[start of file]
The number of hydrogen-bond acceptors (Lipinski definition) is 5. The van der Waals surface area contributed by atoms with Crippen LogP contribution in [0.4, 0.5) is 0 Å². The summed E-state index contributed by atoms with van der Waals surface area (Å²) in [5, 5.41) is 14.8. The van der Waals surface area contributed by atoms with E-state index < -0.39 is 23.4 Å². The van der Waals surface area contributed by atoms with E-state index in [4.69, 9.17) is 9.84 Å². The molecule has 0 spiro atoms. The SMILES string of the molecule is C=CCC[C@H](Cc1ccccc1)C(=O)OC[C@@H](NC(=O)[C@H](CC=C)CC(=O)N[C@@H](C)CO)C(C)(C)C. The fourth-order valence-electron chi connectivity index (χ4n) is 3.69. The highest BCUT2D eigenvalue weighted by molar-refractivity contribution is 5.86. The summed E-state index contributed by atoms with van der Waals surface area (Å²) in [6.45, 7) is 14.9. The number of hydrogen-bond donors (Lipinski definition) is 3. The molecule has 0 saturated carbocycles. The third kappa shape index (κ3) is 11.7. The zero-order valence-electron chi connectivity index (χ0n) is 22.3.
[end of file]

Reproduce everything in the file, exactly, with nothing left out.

The number of hydrogen-bond acceptors (Lipinski definition) is 5. The van der Waals surface area contributed by atoms with Crippen LogP contribution in [0.4, 0.5) is 0 Å². The summed E-state index contributed by atoms with van der Waals surface area (Å²) in [5, 5.41) is 14.8. The van der Waals surface area contributed by atoms with E-state index < -0.39 is 23.4 Å². The van der Waals surface area contributed by atoms with E-state index in [4.69, 9.17) is 9.84 Å². The molecule has 0 spiro atoms. The SMILES string of the molecule is C=CCC[C@H](Cc1ccccc1)C(=O)OC[C@@H](NC(=O)[C@H](CC=C)CC(=O)N[C@@H](C)CO)C(C)(C)C. The fourth-order valence-electron chi connectivity index (χ4n) is 3.69. The highest BCUT2D eigenvalue weighted by molar-refractivity contribution is 5.86. The summed E-state index contributed by atoms with van der Waals surface area (Å²) in [6.45, 7) is 14.9. The number of hydrogen-bond donors (Lipinski definition) is 3. The molecule has 0 saturated carbocycles. The third kappa shape index (κ3) is 11.7. The zero-order valence-electron chi connectivity index (χ0n) is 22.3.